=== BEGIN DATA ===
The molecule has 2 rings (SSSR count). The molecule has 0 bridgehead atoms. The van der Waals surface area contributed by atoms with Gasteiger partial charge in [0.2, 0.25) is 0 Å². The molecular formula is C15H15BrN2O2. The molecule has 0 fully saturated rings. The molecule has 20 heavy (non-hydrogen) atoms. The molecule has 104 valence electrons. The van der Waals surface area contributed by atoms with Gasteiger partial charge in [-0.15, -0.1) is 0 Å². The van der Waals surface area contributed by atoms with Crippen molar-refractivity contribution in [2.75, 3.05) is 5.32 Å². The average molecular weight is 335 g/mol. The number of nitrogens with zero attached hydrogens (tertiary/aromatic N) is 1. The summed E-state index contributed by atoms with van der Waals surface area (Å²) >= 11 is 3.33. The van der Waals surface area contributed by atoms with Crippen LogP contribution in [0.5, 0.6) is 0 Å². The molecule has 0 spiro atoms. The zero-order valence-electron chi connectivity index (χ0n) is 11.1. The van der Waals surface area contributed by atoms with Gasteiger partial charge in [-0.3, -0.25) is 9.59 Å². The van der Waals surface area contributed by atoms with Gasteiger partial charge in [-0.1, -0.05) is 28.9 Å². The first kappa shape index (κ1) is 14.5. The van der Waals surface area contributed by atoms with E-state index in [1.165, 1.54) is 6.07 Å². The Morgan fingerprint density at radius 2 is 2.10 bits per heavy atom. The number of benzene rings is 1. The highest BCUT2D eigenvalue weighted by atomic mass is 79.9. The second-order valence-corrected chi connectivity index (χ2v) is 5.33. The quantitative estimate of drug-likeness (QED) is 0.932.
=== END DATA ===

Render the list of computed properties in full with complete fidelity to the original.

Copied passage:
The molecule has 2 rings (SSSR count). The molecule has 0 bridgehead atoms. The van der Waals surface area contributed by atoms with Gasteiger partial charge in [0.2, 0.25) is 0 Å². The molecular formula is C15H15BrN2O2. The molecule has 0 fully saturated rings. The molecule has 20 heavy (non-hydrogen) atoms. The molecule has 104 valence electrons. The van der Waals surface area contributed by atoms with Gasteiger partial charge in [-0.15, -0.1) is 0 Å². The van der Waals surface area contributed by atoms with Crippen molar-refractivity contribution in [2.75, 3.05) is 5.32 Å². The average molecular weight is 335 g/mol. The number of nitrogens with zero attached hydrogens (tertiary/aromatic N) is 1. The summed E-state index contributed by atoms with van der Waals surface area (Å²) >= 11 is 3.33. The van der Waals surface area contributed by atoms with Crippen LogP contribution in [0.5, 0.6) is 0 Å². The molecule has 0 spiro atoms. The zero-order valence-electron chi connectivity index (χ0n) is 11.1. The van der Waals surface area contributed by atoms with Gasteiger partial charge in [-0.3, -0.25) is 9.59 Å². The van der Waals surface area contributed by atoms with Gasteiger partial charge in [-0.1, -0.05) is 28.9 Å². The first kappa shape index (κ1) is 14.5. The van der Waals surface area contributed by atoms with E-state index in [1.165, 1.54) is 6.07 Å². The Morgan fingerprint density at radius 2 is 2.10 bits per heavy atom. The number of benzene rings is 1. The highest BCUT2D eigenvalue weighted by atomic mass is 79.9. The second-order valence-corrected chi connectivity index (χ2v) is 5.33. The quantitative estimate of drug-likeness (QED) is 0.932.